August 28, 2008
NFU Can Now Make Amends ; Was That a Clarion Call I Heard Last Week Echoing Through the Milk- Producing Counties of the UK?
Was that a clarion call I heard last week echoing through the milk-producing counties of the UK?
Or was it no more than a cry of despair from dairy farmers on learning of Tesco's plans to sell milk at less than the cost of production? I am referring to the warning from Gwyn Jones, NFU dairy board chairman, that farmers must be ready to challenge the retailers if the stability of the milk industry is threatened.
For Tesco to claim that its latest venture in starting a price- cutting war will in no way imperil producers' milk contracts is deceitful in the extreme. In all the supermarkets, fresh whole milk is sold in large quantities as a standard product. To market milk cheaply under the name Fresh 'n' Lo is merely a fraudulent way of exploiting a money-off promotion that will, in very short order, have all standard milk being sold at a lower price, but under a fancy label. When milk contract negotiations eventually become due, Tesco will no doubt claim it is a straightforward case of consumer- choice dictating the level of price.
Unless the supermarket watchdog steps in and bans this obvious case of underhand dealing, we shall be back to a situation where only the big producers will be able to survive and the exodus from dairy farming will accelerate once more. We can hardly expect the gallant WI to initiate another campaign. This all reinforces my concern that the direct farmer contracts that were entered into in recent years by the retailers, ostensibly to safeguard their supplies and be seen to be giving some farmers a better milk price, were really a ploy enabling them to divide and control the industry.
While it is understandable that the NFU is at this time telling farmers to stand up to the retailers and demand fairer milk contracts, this is hardly the call to arms that many of us are expecting. The situation is almost reminiscent of the early 1930s, when dairy farmers were at such odds with the milk-buying firms that the NFU undertook the formidable task of setting up the Milk Marketing Board. Unfortunately, when the time came, 60 years later, to wind up what had been the most successful marketing co-operative British farmers have known, the transition to a deregulated market seems to have been left to chance.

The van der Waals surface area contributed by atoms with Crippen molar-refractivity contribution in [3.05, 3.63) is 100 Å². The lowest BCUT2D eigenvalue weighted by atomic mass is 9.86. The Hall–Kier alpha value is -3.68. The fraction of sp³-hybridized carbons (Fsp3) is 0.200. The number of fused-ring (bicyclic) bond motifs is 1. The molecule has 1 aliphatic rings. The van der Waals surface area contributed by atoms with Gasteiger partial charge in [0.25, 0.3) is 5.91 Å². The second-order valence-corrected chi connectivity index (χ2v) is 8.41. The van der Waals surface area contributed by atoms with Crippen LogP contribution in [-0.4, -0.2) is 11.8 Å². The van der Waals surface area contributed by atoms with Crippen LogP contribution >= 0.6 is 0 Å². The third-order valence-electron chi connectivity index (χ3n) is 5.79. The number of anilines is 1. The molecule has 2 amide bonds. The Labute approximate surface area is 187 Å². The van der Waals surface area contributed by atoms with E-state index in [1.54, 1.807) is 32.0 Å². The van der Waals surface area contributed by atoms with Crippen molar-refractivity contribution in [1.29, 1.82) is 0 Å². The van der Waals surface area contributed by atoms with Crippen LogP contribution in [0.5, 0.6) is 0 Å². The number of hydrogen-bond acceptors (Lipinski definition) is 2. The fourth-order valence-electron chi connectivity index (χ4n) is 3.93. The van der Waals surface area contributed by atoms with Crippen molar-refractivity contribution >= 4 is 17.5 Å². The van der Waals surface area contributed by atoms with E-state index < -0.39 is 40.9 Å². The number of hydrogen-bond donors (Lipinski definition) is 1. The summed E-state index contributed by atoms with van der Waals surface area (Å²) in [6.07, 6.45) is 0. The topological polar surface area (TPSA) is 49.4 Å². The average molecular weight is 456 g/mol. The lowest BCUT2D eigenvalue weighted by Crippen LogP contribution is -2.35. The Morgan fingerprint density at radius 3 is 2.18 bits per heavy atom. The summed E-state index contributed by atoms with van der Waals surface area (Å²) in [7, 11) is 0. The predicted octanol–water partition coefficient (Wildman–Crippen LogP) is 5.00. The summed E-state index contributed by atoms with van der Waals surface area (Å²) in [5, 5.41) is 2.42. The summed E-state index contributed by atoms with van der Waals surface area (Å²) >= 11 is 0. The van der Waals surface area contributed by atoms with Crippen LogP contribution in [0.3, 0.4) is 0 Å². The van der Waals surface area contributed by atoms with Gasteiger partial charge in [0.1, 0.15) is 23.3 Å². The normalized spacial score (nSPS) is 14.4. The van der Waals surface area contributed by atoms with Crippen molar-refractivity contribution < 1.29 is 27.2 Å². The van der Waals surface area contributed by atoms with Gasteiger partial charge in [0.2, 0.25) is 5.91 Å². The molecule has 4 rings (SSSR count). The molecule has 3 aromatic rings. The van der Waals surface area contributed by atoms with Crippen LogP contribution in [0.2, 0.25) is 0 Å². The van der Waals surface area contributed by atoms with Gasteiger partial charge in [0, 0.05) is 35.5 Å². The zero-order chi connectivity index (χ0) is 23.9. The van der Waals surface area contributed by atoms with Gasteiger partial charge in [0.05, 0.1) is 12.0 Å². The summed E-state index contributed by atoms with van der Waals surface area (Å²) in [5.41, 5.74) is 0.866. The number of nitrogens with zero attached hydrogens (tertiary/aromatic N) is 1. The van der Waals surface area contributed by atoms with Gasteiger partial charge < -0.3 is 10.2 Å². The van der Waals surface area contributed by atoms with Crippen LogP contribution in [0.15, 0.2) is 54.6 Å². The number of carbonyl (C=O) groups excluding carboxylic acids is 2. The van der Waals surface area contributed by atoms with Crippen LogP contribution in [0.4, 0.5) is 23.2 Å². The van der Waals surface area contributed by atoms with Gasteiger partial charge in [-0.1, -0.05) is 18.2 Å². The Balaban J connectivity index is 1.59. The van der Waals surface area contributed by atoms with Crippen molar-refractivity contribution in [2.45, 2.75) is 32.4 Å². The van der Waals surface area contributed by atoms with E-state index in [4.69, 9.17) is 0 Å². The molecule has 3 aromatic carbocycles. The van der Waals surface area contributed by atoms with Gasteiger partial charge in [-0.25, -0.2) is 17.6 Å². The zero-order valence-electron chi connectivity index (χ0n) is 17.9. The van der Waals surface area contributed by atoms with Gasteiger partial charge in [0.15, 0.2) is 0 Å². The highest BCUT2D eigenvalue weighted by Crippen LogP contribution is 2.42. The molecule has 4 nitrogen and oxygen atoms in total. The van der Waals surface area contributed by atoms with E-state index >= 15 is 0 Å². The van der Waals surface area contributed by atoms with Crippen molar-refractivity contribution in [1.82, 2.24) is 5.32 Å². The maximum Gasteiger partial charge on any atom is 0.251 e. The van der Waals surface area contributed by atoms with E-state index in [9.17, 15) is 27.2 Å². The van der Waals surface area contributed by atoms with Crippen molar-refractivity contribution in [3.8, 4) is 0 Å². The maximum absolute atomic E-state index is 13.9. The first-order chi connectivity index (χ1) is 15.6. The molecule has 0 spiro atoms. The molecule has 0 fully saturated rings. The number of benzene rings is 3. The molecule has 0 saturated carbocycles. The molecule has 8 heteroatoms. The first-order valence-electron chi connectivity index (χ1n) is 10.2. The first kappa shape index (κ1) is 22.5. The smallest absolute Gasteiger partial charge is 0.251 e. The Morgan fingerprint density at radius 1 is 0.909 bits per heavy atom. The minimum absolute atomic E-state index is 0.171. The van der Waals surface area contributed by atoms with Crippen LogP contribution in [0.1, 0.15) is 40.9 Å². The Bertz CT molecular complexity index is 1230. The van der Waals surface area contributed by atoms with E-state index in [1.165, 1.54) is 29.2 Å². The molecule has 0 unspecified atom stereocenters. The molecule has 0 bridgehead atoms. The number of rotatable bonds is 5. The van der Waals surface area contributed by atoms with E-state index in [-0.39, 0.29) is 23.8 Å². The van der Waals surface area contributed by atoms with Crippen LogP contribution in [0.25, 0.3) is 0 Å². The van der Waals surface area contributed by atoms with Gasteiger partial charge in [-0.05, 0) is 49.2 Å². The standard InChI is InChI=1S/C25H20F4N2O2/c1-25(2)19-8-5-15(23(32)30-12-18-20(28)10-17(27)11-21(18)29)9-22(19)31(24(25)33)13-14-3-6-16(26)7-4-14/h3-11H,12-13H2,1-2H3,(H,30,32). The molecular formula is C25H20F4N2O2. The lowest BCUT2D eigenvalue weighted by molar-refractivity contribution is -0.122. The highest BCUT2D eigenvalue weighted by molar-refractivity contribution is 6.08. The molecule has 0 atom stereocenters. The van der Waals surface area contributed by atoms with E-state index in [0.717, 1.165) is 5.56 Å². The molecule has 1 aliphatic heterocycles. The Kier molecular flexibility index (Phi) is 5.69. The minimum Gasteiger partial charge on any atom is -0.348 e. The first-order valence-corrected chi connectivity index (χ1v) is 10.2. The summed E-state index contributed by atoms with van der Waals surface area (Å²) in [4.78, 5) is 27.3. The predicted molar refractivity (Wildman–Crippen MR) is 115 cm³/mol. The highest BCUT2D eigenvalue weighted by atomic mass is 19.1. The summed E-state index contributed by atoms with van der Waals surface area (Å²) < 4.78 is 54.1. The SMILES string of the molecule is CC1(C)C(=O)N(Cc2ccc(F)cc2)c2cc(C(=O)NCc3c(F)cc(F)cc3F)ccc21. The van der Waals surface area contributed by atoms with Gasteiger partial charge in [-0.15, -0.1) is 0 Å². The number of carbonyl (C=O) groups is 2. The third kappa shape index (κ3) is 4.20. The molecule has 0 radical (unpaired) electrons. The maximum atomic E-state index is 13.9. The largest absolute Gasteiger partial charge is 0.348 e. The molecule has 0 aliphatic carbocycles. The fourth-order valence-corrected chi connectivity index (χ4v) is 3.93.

I know there were divisions within the MMB at the time about the possibility of breaking up its processing company, Dairy Crest, but the Government was apparently unwilling to allow a national voluntary milk co-operative to retain a processing facility. How far this position was challenged by the NFU is unclear, but the obvious alternative of setting up two or, at most, three regional co- operatives, each with a proportion of the Dairy Crest facilities divided between them, (something that many of us considered far more likely to succeed than the ill-fated Milk Marque), seems to have been completely ignored.
I blame the NFU, which met the challenge so well in 1933, for failing to give the industry the necessary leadership in 1993. Milk producers, so far as I can recall, were never even canvassed for their opinion, but left virtually to their own devices. It is surprising, in the circumstances, how far they have come in forming substantial milk co-operatives, but the next step of amalgamating these into businesses large enough to take on the supermarkets needs outside help. That is obvious from the failure this year of the attempted merger between the two farmer owned co-ops, Milk Link and First Milk.
Now, therefore, is surely the moment for the NFU to announce that it will immediately put its full weight behind whatever is required to bring co-ops like these together. The last thing it needs is the oft-repeated jibe that the NFU is just a big farmers' club.
The dairy board chairman, Gwyn Jones, has an ideal opportunity to correct what should have been attempted 15 years ago.
Ian Pettyfer helps on a family farm in Mid-Devon
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